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Cognition in the Wild (Bradford Books)

4.16  ·  Rating details ·  148 ratings  ·  13 reviews
Edwin Hutchins combines his background as an anthropologist and an open ocean racing sailor and navigator in this account of how anthropological methods can be combined with cognitive theory to produce a new reading of cognitive science. His theoretical insights are grounded in an extended analysis of ship navigation -- its computational basis, its historical roots, its ...more
Paperback, 402 pages
Published August 26th 1996 by Bradford Books (first published 1995)
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Apr 07, 2010 rated it it was amazing
Shelves: social-science
Why is this book so good? The prose is solid, but rather workmanlike at times. Yet it is utterly a classic. At its core, Hutchins argues that we think in an environment -- that how we are not a computer that sits on its own, and interfaces with an environment. Instead, we are fundamentally a part of that environment. Moreover, a well-constructed environment can let us, as part of a team, think things we cannot individually thing. He develops this notion in terms of the way a navigating team, ...more
Jul 09, 2008 rated it it was amazing
Shelves: cogsci, books-i-own
I read this book for Professor Hutchins' class on distributed cognition, and I loved it. The reading takes seemingly ordinary events on a Naval Carrier and breaks them down to illustrate the ways in which cognition is not only in the brain but also situated in the world. Sometimes a bit one-sided, but an important book that will change the way you view the world.
Nov 22, 2012 rated it really liked it
Fascinating analysis of navigation methods, and the neurocogntive structures they suggest. Compares Western, tool-dependent navigation to purely mentation based methods of tribal pacific islanders.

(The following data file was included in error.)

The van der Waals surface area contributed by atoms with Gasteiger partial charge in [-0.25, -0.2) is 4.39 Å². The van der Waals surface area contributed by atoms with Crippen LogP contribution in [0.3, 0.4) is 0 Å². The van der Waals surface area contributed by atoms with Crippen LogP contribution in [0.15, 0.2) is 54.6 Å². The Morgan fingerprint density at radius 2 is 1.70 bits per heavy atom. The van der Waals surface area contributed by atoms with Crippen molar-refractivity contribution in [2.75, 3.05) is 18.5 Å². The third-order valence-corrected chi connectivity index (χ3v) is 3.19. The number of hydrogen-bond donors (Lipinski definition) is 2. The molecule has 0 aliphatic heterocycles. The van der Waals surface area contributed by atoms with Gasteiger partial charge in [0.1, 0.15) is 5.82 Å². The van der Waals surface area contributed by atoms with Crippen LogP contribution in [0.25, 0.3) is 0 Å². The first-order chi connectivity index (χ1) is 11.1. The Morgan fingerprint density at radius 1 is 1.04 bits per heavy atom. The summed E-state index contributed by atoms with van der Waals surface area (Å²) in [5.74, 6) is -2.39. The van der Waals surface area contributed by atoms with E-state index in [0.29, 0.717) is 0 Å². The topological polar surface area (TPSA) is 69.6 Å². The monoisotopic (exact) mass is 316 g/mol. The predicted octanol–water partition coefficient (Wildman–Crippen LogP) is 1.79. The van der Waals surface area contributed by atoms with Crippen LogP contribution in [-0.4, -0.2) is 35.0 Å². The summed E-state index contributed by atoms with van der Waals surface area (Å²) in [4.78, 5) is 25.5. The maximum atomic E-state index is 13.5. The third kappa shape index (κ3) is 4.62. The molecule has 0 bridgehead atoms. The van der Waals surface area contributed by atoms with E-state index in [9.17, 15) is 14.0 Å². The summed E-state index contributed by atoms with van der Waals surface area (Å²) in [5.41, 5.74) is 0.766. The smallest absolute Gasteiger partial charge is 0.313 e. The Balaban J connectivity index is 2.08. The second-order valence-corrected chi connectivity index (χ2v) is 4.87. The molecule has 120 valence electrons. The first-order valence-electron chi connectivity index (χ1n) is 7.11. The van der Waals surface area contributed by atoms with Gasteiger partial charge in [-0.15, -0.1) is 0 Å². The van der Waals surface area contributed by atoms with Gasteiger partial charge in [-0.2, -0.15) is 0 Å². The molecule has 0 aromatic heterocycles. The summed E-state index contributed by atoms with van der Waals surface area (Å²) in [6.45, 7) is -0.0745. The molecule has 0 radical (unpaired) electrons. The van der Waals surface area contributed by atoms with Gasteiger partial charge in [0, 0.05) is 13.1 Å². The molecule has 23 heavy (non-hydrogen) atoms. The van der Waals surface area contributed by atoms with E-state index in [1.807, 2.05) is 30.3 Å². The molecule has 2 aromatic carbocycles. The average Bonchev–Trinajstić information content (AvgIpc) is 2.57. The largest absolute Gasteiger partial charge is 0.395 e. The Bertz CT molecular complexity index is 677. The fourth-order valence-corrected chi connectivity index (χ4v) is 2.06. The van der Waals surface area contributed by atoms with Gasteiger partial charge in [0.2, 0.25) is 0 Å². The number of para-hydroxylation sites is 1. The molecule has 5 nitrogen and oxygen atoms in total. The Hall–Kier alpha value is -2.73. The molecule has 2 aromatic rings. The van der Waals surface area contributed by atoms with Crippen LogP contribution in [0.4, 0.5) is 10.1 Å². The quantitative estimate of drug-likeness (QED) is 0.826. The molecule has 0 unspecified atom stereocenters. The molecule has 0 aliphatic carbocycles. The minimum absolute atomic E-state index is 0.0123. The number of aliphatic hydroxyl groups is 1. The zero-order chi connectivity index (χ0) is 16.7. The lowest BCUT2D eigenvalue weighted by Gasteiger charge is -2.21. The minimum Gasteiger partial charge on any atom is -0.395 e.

Nov 27, 2016 rated it it was ok
I get it, an extended metaphor on distributed cognition. But holy moly, hard to read and lots of detail.
Cynde Moya
Jul 31, 2011 rated it it was amazing
Pretty amazing phenomenological ethnography. Detailed, complicated, yet grounded in [bracketed] reality.
Nov 01, 2019 rated it liked it
Shelves: reality
I wouldn't recommend this book to anyone at least he or she is really involved into applied psychology or cognition studies. The author is a qualified anthropologist and psychologist who got involved as ethnographer in an on duty U.S. navy vessel. His main study was to explore how "social cognition" and individuals are interrelated while navigating the seas. Assuming that complex tasks and decisions can not be made by a single individual, he tested "the individuals" separately into what he calls ...more
Stuart Macalpine
Jan 24, 2016 rated it it was amazing
I had seriously high expectations of this book, which realistically it was not going to meet... but it is a brilliant and imaginative ethnographic account of the nature of a 'cognitive ecosystem'.

The lengthy aside on how Micronesian navigators use 'imaginary, over-the-horizon islands' and the azimuth of groups of stars that form 'star lines' or a 'sidereal compass' to navigate for days out of sight of land to make landfall on extremely small atolls, is fascinating.

One of the most interesting
Aug 11, 2011 rated it liked it
"Interesting, though a bit dry at times. While I agree with him that cognition certainly has external, social and cultural elements, I'm not really convinced that he has successfully argued against the conventional, internal, symbol-oriented view of cognition."
Jan 14, 2014 rated it it was amazing
Distributed cognition is something that many still can't wrap their heads around, and Hutchins work is what brought this way of thinking out of the shadows and gave it a name.
Apr 14, 2011 rated it it was amazing
Great book, really makes you think about how we think.
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